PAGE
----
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James Hyerczyk
Natural Gas

Natural gas futures finished nearly unchanged on Thursday following the release of an unimpressive weekly government storage report. The market actually edged higher before the report on speculative bets for a storage build in the low 30’s, but those traders reduced their bullish bets after the report disappointed. Bullish traders were hoping for the lower number because this would have indicated tighter supply/demand conditions.

On Thursday, October natural gas futures settled at $2.481, down $0.004 or -0.16%.

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According to Natural Gas Intelligence (NGI), “Markets looked past improved U.S. liquefied natural gas (LNG) export demand and a light storage report to the expected onset of fall weather, eased cooling demand and the likelihood of more robust stockpile injections in coming weeks.”

U.S. Energy Information Administration Weekly Storage Report

The EIA weekly storage report showed a build of 35 Bcf for the week-ending August 28.

According to the EIA, working gas in storage was 3,455 Bcf as of Friday, August 28. This represents a net increase of 35 Bcf from the previous week. Stocks were 538 Bcf higher than last year at this time and 407 Bcf above the five-year average of 3,048 Bcf. At 3,455 Bcf, total working gas is above the five-year historical range.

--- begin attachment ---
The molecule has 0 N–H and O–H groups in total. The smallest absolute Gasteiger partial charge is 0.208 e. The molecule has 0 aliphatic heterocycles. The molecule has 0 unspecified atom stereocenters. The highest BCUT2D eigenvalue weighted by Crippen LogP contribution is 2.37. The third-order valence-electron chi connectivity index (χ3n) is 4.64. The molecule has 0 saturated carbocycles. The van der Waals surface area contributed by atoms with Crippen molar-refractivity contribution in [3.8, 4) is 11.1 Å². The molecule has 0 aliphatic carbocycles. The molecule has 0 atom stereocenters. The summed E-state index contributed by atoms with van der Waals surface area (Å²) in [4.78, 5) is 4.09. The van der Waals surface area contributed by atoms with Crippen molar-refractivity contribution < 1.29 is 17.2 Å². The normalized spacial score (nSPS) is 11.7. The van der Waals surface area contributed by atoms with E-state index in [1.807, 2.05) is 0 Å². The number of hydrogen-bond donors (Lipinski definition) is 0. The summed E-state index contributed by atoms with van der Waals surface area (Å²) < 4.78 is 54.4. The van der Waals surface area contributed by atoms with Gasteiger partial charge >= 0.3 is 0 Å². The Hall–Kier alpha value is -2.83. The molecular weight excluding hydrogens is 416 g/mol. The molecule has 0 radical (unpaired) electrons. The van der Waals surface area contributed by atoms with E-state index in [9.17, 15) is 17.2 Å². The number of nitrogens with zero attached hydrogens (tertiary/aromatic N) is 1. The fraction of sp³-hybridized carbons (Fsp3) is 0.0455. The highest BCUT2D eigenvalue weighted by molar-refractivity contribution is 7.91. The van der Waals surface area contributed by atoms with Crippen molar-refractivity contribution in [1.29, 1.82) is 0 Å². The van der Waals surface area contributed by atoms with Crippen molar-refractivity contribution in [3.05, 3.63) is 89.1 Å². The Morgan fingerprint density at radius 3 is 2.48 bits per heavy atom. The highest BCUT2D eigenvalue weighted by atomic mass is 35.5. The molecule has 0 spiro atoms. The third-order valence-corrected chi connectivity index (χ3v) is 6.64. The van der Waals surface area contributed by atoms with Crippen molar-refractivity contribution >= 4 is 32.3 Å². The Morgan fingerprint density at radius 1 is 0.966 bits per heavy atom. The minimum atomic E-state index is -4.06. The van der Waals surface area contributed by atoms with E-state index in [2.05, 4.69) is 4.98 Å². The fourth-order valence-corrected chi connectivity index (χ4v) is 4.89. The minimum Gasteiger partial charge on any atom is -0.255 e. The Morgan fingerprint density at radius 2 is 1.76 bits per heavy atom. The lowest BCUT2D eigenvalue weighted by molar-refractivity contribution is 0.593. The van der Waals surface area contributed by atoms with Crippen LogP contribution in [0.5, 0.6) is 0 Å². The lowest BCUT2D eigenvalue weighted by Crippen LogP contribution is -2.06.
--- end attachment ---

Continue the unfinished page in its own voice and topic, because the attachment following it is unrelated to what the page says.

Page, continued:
LNG Feed Demand Update

Traders are looking to continued improvement in LNG feed gas demand to offset anticipated declines in gas-powered air conditioner use.

“We expect LNG feed gas will be the big story ahead of and during the long Labor Day weekend break, specifically whether Sabine Pass LNG feed gas resumes,” NatGasWeather said.

Short-Term Weather Outlook

According to NatGasWeather for September 3 to September 9, “Comfortable conditions continue over the Midwest and Ohio Valley with highs of 60s to low 80s. Hot high pressure over the West will bring highs of upper 80s to 100s. The East will warm into mid-80s to low 90s as high pressure builds in for a modest bump in national demand. However, strong cool shots will arrive into the central US next week with highs of only upper 50s to 70s, including deep into Texas and the South with 80s.”

Short-Term Forecast

We’re looking for short-term demand to remain relatively tame due to the onset of cooler temperatures. This could keep a lid on any rallies and extend the selling especially if LNG feed gas demand remains low.

Once LNG demand begins to pick up, prices could stabilize as the news will likely offset the expected weather driven drop in demand.

Since temperatures are expected to cool, we could see a surge in weekly builds ranging from 60-75 Bcf this week and 80-95 Bcf in the next week.

A combination of heat and renewed LNG demand will be necessary to trigger a resumption of the uptrend.

For a look at all of today’s economic events, check out our economic calendar.
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